The most common alternative to CBD isolate when it comes to hemp products is distillate, which extracts as a yellow-amber honey like liquid. High quality distillate is often extremely viscous and has a light golden color to it with no taste or smell. This source of CBD is made by distilling crude oils that are generally extracted using solvents such as carbon dioxide or ethanol. Distillate is great for manufacturing products because it becomes liquid when heated and can be added to drinks, tinctures, and myriad of other finished goods. CBD distillate comes with either a broad spectrum or a full spectrum of cannabinoids. The difference between these terms is the THC. Broad spectrum distillates have all of the same compounds, except that the THC has been removed. This is monumental for consumers who are interested in the entourage effect without the risk of ingesting THC. Because of this, THC free distillate is generally the most expensive CBD derivative available.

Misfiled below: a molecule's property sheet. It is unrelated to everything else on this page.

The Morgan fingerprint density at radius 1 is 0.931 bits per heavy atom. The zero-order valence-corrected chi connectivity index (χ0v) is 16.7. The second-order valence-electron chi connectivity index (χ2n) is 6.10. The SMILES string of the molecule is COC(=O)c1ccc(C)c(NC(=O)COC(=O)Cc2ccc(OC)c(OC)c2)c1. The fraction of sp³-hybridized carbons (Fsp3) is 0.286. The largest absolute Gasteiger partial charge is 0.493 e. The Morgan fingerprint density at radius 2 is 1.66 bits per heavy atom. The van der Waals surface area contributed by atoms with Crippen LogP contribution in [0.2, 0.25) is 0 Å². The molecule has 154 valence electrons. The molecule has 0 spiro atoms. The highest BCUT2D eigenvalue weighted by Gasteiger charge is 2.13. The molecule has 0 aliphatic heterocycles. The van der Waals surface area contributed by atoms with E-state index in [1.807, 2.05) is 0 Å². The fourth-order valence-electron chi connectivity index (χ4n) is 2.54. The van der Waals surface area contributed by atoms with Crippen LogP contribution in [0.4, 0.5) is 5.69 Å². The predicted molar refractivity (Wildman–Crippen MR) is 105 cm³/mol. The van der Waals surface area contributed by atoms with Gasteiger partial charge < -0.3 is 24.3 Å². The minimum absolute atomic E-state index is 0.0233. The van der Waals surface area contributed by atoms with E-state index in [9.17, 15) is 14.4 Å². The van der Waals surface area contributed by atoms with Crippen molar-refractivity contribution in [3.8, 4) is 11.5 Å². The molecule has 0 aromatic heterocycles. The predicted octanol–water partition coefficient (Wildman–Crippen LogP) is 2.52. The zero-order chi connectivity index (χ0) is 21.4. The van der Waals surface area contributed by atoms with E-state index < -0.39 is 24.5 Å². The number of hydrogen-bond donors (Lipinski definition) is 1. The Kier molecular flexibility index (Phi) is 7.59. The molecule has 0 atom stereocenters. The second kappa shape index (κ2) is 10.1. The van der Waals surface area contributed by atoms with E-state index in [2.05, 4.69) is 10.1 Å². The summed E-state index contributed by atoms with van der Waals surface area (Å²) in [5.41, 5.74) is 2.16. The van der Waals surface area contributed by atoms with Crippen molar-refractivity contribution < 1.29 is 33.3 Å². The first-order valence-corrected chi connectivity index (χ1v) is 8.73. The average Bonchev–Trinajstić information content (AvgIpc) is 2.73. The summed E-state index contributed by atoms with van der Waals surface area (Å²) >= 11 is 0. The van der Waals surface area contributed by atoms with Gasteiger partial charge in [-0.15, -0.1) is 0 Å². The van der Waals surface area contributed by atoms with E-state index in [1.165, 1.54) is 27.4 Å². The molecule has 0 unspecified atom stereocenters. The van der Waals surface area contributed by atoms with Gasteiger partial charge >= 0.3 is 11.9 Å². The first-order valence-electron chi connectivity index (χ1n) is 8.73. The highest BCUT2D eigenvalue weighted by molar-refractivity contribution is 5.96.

CBD distillate is an amazing material to add to hemp products because it captures the entourage effect, something that CBD isolate cannot compete with. The entourage effect is the theory that all cannabinoids work together and are increasingly beneficial when they are consumed together. This means they increase the effects of CBD or THC, which are the most sought after molecules when it comes to extraction. The entourage effect is important for a complete holistic hemp product. Consumers often pay much higher prices for products that contain a full spectrum of cannabinoids instead of only CBD which has caused the price of distillate to be generally higher than isolate.